• The 12 Reasons You're Having an Affair

    the 12 reasons you're having an affair

    January is a month of reflection - and decisions. If your relationship finished in a decidedly messy state at Christmas, the start of a New Year offers just the incentive you need to sort things out.

    Stopping that affair, for instance.

    Mira Kirshenbaum, one of my favourite US relationship experts, is the author of When Good People Have Affairs.

    It’s one of few books written for people who are involved in affairs, and don’t know what to do, that doesn’t beat them about the head with a stick.

    Mira identifies 17 different types of affairs in the book - which have inspired some of the reasons below. (Others are my own observations or based on current research.)

    If you’re having an affair and need to make some tough decisions this year, this should help clarify your motives and offer practical advice on what to do next.


    WHY MOST PEOPLE HAVE AFFAIRS

    To revive your sex life:

    This affair’s not about being madly besotted with someone else, it’s done as a last bid attempt to wake up your partner sexually and romantically. They find out, they’re upset, devastated... but suddenly they appreciate you, sex is hot again.

    If this is you: Most of these affairs die a natural death and some do achieve the desired result: the marriage can actually get better. Course in other cases, the attempt to heat things up, ends up causing a fire that destroys the lot.

    To see if there's better out there:

    Comparison affairs are the most common female affair. You're doing it because certain emotional and sexual needs aren't being met in your marriage. You compare your new lover to your husband to see if you're missing out. If this is you: You did this for a reason, now make a decision. If you're happier with the new person, leave. If you're not, finish it and put your energy back into your marriage.

    To force you to leave:

    If you'd secretly be relieved if your partner found out, you're having an 'exit affair'.

    If this is you: Leave. Don't pretend to yourself or your lover that you're leaving for them, you're not.

    To 'support' the marriage:

    You're happy with your marriage but bored or sexually unfulfilled: you have no desire to leave but need the excitement an affair provides. Another circumstance: there's some reason your partner can't have sex (like illness) or you don't want to leave the marriage because of children or finances. These are called 'stabilising' affairs or 'three-legged stools': with just two legs a stool would fall over, with three it's stable.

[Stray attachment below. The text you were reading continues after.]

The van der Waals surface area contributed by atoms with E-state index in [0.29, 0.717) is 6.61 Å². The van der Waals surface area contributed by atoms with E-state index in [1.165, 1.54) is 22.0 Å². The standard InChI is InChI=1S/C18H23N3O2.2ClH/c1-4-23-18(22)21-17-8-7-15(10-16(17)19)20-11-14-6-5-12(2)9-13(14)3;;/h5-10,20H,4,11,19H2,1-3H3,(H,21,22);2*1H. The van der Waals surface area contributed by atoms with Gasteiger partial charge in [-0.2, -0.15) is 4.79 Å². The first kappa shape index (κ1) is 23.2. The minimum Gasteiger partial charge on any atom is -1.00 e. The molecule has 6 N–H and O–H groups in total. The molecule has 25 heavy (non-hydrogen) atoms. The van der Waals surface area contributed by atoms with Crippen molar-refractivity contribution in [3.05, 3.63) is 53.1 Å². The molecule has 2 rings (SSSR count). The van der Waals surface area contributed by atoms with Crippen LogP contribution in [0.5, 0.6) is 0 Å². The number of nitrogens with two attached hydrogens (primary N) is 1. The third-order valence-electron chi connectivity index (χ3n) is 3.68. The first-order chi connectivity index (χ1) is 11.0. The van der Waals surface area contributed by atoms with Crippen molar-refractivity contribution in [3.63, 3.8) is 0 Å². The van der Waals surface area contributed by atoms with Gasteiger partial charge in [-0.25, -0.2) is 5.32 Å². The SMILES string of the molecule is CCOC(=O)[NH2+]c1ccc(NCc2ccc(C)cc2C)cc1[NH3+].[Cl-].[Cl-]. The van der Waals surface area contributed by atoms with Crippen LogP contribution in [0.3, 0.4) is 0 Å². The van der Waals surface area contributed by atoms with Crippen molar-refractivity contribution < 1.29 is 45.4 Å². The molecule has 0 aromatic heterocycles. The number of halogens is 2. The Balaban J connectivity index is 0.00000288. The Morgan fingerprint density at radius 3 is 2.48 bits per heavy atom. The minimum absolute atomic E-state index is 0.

If this is you: This actually works for lots of people. But there's a huge risk involved because the longer an affair lasts, the more likely you are to get found out. Sometimes, particularly if the marriage has become more friendship, the affair is an unspoken agreement between couples.

    For revenge:

    It could be payback for an affair they had, or they're not paying you enough attention. If this is you: If it's your only motive, you've achieved your aim. Stop it now - and don't even think about telling your partner, no matter how sweet that revenge might be.

    You're having a mid life crisis:

    Do I need to say more?

    If this is you: "Buy the sportscar and skip the affair. It's a lot cheaper. On so many levels," says Mira. Couldn't put it better myself!

    To avoid facing the truth:

    You know you should either leave or face your problems but instead you have a fling to distract yourself. If this is you: Make a choice – leave or stay and work at it. You're hurting everyone more by lingering in no-man's land.

    To reward yourself:

    You've been a great husband/wife, Mum/Dad, you deserve it. Lots of people indulge this one by having a 'safe' one night encounter where the chances are getting found out are minimal. Trouble is, it turns into two nights, then three, then...

    If this is you: You've had your 'treat', now stop it. Your partner's not meeting a certain need: It might be sex you're lacking or it might be affection, feeling taken for granted.

    If this is you: Once you get the need met by a lover, you'll know just how important it is to you. If it wasn't that crucial, stop the affair. If it was, leave.

    To satisfy an experience your partner can't:

    You've never had a threesome/have a fetish or quirk you'd like to act out but know your partner would be horrified. It seems safer to try it outside the marriage.

    If this is you: Sometimes doing it once gets it out the way. Other times, it reveals just how important it is. Are you sure your partner can't provide what you crave? If you intend leaving unless they do, you've got nothing to lose by asking.

    To boost your ego:

    You want to see if you can still pull.

    If this is you: If you don't get found out and it's a relatively short affair, the confidence boost can actually renew the relationship. That's Mira's take on it. I say it's a bloody risky way to boost your ego. Wouldn't a new haircut and slinky dress do the job?

    You want to trade up: You see it all the time when people become famous: the dutiful partner who helped them get there is rather rudely shoved aside for a sparkly young pert model.

    If this is you: They might be 'better' in society's eyes but plenty of people miss the 'old model' more than they expect they would.

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